WASHINGTON – An American development expert kidnapped in Pakistan is intelligent, generous and devoted to his work, a friend and business associate said Wednesday.
Warren Weinstein was abducted by gunmen early Saturday from his home in that country's eastern city of Lahore. Pakistani authorities have been unable to determine whether the kidnappers were criminals or Islamic militants, and FBI agents are investigating alongside Pakistani officials.
Weinstein, 70, was the country director for Pakistan for J.E. Austin Associates, based in Arlington, Va. The company said in a statement that his efforts created hundreds of jobs and raised the standard of living in Pakistani communities.
J.A. Austin focuses on strategy and management consulting for developing economies. Weinstein worked in Pakistan for several years on a variety of economic development initiatives funded both by the government and by private and corporate donors, the company said.
Mike Redwood, a leather industry consultant from Somerset, England, said Wednesday that he had befriended Weinstein while they worked together on "a strategic plan for the Pakistani leather industry."
"This is a very, very committed and special person," Redwood told The Associated Press, adding he last spoke to Weinstein a few months ago.
Weinstein is married with two adult daughters and has a home in Rockville, Md. His wife and other relatives have not returned telephone messages, and no one answered the door at the Rockville home when an AP reporter visited on Saturday.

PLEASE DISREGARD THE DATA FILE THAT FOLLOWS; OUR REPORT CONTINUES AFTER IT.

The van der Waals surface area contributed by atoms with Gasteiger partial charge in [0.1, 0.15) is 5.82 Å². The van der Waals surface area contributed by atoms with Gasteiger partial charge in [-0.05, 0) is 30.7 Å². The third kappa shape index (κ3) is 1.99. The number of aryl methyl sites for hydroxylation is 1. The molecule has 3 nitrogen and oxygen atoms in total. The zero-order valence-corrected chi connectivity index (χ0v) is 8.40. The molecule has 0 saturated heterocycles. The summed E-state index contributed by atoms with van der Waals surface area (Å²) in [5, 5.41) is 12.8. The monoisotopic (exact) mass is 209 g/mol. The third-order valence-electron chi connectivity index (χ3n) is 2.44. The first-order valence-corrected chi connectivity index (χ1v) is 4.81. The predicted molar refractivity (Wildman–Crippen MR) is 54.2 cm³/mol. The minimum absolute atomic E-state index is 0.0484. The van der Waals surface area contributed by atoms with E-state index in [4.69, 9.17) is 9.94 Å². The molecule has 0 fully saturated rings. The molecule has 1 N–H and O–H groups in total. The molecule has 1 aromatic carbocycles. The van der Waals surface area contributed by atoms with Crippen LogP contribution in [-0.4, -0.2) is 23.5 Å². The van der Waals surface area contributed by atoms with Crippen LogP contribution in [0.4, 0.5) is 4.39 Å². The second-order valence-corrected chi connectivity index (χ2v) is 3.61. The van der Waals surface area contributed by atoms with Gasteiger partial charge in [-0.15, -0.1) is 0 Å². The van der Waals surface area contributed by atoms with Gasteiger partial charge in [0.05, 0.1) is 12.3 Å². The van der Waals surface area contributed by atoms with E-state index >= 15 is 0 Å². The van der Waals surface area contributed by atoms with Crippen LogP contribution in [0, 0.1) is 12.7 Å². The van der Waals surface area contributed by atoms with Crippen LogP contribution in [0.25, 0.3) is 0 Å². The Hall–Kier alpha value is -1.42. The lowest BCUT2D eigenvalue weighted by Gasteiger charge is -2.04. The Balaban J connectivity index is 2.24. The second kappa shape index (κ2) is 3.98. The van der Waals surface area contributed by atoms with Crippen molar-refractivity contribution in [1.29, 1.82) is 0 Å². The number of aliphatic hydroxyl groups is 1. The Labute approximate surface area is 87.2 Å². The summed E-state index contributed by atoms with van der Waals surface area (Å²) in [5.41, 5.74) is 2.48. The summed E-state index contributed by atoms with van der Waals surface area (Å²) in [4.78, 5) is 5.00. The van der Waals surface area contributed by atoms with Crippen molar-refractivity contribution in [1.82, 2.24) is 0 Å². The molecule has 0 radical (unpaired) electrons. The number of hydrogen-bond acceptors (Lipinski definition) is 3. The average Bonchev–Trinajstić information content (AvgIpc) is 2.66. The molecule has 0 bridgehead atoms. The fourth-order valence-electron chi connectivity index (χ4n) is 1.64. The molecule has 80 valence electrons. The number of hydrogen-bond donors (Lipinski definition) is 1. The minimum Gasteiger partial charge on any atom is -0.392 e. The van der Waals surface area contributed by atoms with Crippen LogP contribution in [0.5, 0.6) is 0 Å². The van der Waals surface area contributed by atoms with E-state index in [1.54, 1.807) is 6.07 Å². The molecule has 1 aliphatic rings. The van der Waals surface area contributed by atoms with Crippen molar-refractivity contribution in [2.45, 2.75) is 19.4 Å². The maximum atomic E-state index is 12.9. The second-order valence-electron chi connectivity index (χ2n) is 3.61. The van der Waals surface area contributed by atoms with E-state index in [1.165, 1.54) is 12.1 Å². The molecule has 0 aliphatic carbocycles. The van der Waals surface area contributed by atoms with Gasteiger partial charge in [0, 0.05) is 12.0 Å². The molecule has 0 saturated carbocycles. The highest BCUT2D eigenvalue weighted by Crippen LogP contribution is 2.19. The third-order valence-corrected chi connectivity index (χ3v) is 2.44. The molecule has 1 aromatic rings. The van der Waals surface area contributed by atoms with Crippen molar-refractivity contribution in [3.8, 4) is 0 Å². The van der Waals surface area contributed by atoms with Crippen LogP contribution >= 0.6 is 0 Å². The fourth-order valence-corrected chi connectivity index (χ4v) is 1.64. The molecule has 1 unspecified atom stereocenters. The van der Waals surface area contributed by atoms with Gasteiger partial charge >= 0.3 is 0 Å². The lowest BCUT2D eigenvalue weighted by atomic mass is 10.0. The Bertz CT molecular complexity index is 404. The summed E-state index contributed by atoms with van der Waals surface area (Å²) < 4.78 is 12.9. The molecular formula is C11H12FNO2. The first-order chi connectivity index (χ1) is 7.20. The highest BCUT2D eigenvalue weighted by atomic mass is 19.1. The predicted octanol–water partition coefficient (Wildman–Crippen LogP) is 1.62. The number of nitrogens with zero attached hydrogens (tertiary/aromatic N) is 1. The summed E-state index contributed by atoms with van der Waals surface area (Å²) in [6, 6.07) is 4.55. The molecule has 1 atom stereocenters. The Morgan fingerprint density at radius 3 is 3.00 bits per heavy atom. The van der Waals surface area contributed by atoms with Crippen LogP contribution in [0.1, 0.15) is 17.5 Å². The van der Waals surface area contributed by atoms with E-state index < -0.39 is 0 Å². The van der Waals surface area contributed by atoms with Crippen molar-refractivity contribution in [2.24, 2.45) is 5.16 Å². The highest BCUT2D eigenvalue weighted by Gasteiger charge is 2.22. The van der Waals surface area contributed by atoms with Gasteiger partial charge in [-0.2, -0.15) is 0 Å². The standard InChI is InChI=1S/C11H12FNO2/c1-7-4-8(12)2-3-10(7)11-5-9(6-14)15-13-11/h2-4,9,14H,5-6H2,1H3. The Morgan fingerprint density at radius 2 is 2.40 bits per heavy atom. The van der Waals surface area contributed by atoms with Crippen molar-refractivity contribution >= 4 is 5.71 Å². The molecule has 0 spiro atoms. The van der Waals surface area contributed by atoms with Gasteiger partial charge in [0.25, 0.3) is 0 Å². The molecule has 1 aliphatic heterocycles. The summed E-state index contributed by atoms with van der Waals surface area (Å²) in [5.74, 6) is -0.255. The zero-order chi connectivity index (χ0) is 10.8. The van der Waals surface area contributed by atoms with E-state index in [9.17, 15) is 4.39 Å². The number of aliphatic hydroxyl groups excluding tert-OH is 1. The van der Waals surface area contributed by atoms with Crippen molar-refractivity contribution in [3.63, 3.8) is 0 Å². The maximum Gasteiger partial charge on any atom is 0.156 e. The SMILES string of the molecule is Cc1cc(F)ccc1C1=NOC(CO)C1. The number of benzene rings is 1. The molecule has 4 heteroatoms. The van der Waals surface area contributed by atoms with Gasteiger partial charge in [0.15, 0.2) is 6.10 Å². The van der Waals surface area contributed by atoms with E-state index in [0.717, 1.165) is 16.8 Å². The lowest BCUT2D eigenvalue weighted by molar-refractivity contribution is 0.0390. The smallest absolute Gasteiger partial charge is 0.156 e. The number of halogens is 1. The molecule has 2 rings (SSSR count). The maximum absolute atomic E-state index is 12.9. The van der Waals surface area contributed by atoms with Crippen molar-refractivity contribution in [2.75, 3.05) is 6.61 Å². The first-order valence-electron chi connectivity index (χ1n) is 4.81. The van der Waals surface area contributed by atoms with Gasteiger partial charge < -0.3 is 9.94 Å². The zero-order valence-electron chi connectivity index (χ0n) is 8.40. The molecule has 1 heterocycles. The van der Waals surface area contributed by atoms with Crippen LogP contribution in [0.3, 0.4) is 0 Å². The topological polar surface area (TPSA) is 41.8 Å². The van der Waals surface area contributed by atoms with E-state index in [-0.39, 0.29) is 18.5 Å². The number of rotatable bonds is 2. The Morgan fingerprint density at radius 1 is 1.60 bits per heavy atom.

J.E. Austin said Weinstein is in poor health and provided a detailed list of medications, many of them for heart problems that it implored the kidnappers to provide the development expert.
Redwood said Weinstein's health seemed to be fine and that he exercised regularly while Redwood was staying in a guest room at the house in Lahore.
"He's incredibly intelligent, he's incredibly resourceful and quick-witted, and if his health is OK, he's the one person that I could imagine would be able to handle something like this," Redwood said.
He also said Weinstein was concerned about security but did not allow those worries to affect his work.
"He took care but he was never going to hide," Redwood wrote in an email.
Weinstein had a vast network of contacts in Pakistani government ministries and the private sector, Redwood said.
"He bubbles with energy, nothing slows him," Redwood wrote. "You see a man who loves the Pakistani nation and is committed to this work to help them."